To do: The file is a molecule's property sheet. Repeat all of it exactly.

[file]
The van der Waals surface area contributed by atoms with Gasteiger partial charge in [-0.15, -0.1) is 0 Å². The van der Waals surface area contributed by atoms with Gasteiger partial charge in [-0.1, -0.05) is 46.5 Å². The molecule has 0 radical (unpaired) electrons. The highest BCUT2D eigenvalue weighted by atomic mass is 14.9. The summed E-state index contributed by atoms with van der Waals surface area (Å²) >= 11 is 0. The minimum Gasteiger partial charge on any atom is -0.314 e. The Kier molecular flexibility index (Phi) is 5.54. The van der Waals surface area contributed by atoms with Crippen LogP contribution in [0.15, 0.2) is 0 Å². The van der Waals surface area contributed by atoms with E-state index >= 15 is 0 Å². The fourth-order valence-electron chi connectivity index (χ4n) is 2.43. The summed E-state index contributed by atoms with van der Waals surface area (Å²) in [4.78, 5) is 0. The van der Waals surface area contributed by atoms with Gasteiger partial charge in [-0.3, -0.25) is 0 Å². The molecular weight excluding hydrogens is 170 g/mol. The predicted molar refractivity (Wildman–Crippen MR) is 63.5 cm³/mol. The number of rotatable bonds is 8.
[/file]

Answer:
The van der Waals surface area contributed by atoms with Gasteiger partial charge in [-0.15, -0.1) is 0 Å². The van der Waals surface area contributed by atoms with Gasteiger partial charge in [-0.1, -0.05) is 46.5 Å². The molecule has 0 radical (unpaired) electrons. The highest BCUT2D eigenvalue weighted by atomic mass is 14.9. The summed E-state index contributed by atoms with van der Waals surface area (Å²) >= 11 is 0. The minimum Gasteiger partial charge on any atom is -0.314 e. The Kier molecular flexibility index (Phi) is 5.54. The van der Waals surface area contributed by atoms with Crippen LogP contribution in [0.15, 0.2) is 0 Å². The van der Waals surface area contributed by atoms with E-state index >= 15 is 0 Å². The fourth-order valence-electron chi connectivity index (χ4n) is 2.43. The summed E-state index contributed by atoms with van der Waals surface area (Å²) in [4.78, 5) is 0. The van der Waals surface area contributed by atoms with Gasteiger partial charge in [-0.3, -0.25) is 0 Å². The molecular weight excluding hydrogens is 170 g/mol. The predicted molar refractivity (Wildman–Crippen MR) is 63.5 cm³/mol. The number of rotatable bonds is 8.